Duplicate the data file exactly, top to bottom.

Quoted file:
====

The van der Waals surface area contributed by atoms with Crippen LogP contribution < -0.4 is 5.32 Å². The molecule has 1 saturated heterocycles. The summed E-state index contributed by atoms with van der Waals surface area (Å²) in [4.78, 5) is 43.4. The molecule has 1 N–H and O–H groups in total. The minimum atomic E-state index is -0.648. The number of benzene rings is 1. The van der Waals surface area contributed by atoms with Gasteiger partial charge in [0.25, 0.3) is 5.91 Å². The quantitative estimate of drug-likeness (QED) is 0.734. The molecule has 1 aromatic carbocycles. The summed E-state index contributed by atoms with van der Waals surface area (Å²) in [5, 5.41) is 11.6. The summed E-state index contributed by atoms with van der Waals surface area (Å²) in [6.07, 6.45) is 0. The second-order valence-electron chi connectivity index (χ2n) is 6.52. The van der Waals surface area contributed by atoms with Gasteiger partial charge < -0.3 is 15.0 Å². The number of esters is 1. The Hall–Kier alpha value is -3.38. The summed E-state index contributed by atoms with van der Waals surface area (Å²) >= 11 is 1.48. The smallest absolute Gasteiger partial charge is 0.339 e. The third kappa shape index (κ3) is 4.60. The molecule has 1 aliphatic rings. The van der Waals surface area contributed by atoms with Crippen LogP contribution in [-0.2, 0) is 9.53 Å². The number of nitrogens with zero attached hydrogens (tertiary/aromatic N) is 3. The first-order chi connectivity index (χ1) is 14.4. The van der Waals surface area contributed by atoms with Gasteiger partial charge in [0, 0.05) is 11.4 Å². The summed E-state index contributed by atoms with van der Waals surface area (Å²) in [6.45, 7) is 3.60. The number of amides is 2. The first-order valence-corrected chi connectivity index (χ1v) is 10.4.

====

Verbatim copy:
The van der Waals surface area contributed by atoms with Crippen LogP contribution < -0.4 is 5.32 Å². The molecule has 1 saturated heterocycles. The summed E-state index contributed by atoms with van der Waals surface area (Å²) in [4.78, 5) is 43.4. The molecule has 1 N–H and O–H groups in total. The minimum atomic E-state index is -0.648. The number of benzene rings is 1. The van der Waals surface area contributed by atoms with Gasteiger partial charge in [0.25, 0.3) is 5.91 Å². The quantitative estimate of drug-likeness (QED) is 0.734. The molecule has 1 aromatic carbocycles. The summed E-state index contributed by atoms with van der Waals surface area (Å²) in [5, 5.41) is 11.6. The summed E-state index contributed by atoms with van der Waals surface area (Å²) in [6.07, 6.45) is 0. The second-order valence-electron chi connectivity index (χ2n) is 6.52. The van der Waals surface area contributed by atoms with Gasteiger partial charge < -0.3 is 15.0 Å². The number of esters is 1. The Hall–Kier alpha value is -3.38. The summed E-state index contributed by atoms with van der Waals surface area (Å²) >= 11 is 1.48. The smallest absolute Gasteiger partial charge is 0.339 e. The third kappa shape index (κ3) is 4.60. The molecule has 1 aliphatic rings. The van der Waals surface area contributed by atoms with Crippen LogP contribution in [-0.2, 0) is 9.53 Å². The number of nitrogens with zero attached hydrogens (tertiary/aromatic N) is 3. The first-order chi connectivity index (χ1) is 14.4. The van der Waals surface area contributed by atoms with Gasteiger partial charge in [0, 0.05) is 11.4 Å². The summed E-state index contributed by atoms with van der Waals surface area (Å²) in [6.45, 7) is 3.60. The number of amides is 2. The first-order valence-corrected chi connectivity index (χ1v) is 10.4.